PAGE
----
Senate resolution filed calling for inquiry on selection of 3rd telco in PH

Sen. Leila de Lima has called for a Senate investigation into the ongoing selection of a third telecommunications operator in the country.

In filing Senate Resolution (SR) No. 603, De Lima also expressed serious concern over Pres. Roridgo Duterte’s apparent partiality to pick a telecommunications (telco) firm from China as the country’s third telecommunications carrier.

“There is a need for greater transparency in the selection process to ensure that all factors are considered, including the matter of national security especially since the President has all but instructed the DICT to pick the Chinese telecom,” she said.

“There must be a thorough congressional scrutiny to ensure that the entry of the new telco player will not jeopardize the security of our information and telecommunications infrastructure,” she added.

Last year, Duterte publicly announced he wanted a third telecommunications firm to be running within the first quarter of 2018 in a bid to force telco giants –Smart Communications and Globe Telecom — to improve their services.

Although the Philippines has yet to choose between telecommunications operator from China, Japan, South Korean and Taiwan, Duterte revealed his biased preference for China to be the country’s third telecommunications carrier.

So far, state-run China Telecom, KDDI Corp. of Japan, LG Uplus Corp. of South Korea, and an unidentified Taiwanese company are reportedly interested in setting up operations in the Philippines in partnership with local firms.

De Lima, however, cited a study conducted by a local brokerage firm, Papa Securities, about the security risks China Telecom brings as its main obstacle for its expansion in the Philippines.

The study revealed that “there has been 76 state-sponsored cyber-attacks linked with China since 2005, about 75 of which are primarily espionage in nature while 44 of these state-sponsored attacks targeted towards the US during the period.”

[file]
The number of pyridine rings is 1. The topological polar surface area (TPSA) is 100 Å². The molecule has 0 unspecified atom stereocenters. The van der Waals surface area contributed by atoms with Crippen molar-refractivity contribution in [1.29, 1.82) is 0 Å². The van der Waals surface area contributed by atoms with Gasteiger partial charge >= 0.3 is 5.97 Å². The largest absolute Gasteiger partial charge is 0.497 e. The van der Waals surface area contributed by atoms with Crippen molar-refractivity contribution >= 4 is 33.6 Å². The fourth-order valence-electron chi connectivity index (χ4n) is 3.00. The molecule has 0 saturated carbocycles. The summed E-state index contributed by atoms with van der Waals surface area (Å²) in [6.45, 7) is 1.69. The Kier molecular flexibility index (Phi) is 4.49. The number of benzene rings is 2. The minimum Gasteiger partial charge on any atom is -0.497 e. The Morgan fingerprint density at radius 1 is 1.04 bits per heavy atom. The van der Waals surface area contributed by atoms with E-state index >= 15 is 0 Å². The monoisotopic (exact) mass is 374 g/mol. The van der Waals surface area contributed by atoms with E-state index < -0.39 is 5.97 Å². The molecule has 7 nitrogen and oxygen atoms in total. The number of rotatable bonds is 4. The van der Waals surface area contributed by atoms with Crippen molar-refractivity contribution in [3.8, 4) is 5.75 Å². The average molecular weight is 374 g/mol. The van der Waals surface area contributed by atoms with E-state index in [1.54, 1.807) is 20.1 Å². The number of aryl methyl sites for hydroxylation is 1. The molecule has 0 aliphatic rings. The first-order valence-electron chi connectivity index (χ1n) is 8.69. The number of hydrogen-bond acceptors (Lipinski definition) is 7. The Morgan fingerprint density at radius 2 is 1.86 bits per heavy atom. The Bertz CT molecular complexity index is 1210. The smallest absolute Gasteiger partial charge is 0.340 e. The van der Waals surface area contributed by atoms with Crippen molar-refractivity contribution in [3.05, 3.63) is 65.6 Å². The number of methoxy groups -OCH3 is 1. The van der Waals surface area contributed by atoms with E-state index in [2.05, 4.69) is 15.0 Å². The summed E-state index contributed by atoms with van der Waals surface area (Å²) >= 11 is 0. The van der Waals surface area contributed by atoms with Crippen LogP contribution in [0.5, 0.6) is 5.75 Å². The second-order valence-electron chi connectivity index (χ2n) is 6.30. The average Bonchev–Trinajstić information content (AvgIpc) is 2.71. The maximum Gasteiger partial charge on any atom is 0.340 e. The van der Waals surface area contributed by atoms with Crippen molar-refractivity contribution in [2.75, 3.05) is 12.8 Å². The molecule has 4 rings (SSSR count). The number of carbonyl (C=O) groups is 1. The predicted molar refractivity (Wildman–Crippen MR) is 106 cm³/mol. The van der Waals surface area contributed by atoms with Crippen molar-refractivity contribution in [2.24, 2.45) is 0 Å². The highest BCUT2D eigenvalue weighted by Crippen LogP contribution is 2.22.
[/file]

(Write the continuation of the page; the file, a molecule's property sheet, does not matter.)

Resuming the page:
“We should not forget that the Philippines has also experienced being on the receiving end of Chinese cyber-attacks,” she said.

On July 12, 2016, De Lima recalled that Chinese hackers launched a series of online attacks against Filipino government networks as the court in The Hague rejected China’s historic territorial claims in the South China Sea, locally referred as West Philippine Sea.

“The breach of these networks follows a string of Chinese cyber-attacks targeting Southeast Asian claimants to the disputed waters, coinciding with times of heightened geopolitical tensions,” she said.

De Lima noted that the first major cyber campaign against the Philippines in connection with the territorial dispute occurred in April 2012, following a tense stand-off between Chinese and Filipino vessels at the Scarborough Shoal.

During the time, she recalled that a Chinese cyber unit breached government and military networks in the Philippines, stealing military documents and other highly sensitive communications related to the conflict.

“We cannot easily trust any third player to the Philippine telecommunications market, much less, if it’s China whose interests are diametrically opposed to ours, especially in respect to the West Philippine Sea issue,” she said.

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